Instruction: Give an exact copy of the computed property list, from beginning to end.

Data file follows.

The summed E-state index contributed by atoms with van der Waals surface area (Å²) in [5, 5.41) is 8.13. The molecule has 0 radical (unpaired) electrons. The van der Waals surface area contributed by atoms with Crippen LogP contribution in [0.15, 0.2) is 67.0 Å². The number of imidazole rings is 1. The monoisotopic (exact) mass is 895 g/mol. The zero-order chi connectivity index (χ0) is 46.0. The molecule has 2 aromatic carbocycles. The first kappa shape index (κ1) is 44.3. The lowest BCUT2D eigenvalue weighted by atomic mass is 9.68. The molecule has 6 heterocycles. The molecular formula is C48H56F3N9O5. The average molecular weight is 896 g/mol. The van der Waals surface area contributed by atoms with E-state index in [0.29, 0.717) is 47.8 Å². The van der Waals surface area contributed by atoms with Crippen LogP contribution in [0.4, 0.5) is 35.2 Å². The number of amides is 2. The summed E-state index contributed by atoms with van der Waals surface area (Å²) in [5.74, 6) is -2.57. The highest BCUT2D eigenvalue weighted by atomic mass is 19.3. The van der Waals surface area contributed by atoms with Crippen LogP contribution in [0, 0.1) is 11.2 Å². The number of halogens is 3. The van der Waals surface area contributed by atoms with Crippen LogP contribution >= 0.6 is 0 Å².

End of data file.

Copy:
The summed E-state index contributed by atoms with van der Waals surface area (Å²) in [5, 5.41) is 8.13. The molecule has 0 radical (unpaired) electrons. The van der Waals surface area contributed by atoms with Crippen LogP contribution in [0.15, 0.2) is 67.0 Å². The number of imidazole rings is 1. The monoisotopic (exact) mass is 895 g/mol. The zero-order chi connectivity index (χ0) is 46.0. The molecule has 2 aromatic carbocycles. The first kappa shape index (κ1) is 44.3. The lowest BCUT2D eigenvalue weighted by atomic mass is 9.68. The molecule has 6 heterocycles. The molecular formula is C48H56F3N9O5. The average molecular weight is 896 g/mol. The van der Waals surface area contributed by atoms with E-state index in [0.29, 0.717) is 47.8 Å². The van der Waals surface area contributed by atoms with Crippen LogP contribution in [0.4, 0.5) is 35.2 Å². The number of amides is 2. The summed E-state index contributed by atoms with van der Waals surface area (Å²) in [5.74, 6) is -2.57. The highest BCUT2D eigenvalue weighted by atomic mass is 19.3. The van der Waals surface area contributed by atoms with Crippen LogP contribution in [0, 0.1) is 11.2 Å². The number of halogens is 3. The van der Waals surface area contributed by atoms with Crippen LogP contribution >= 0.6 is 0 Å².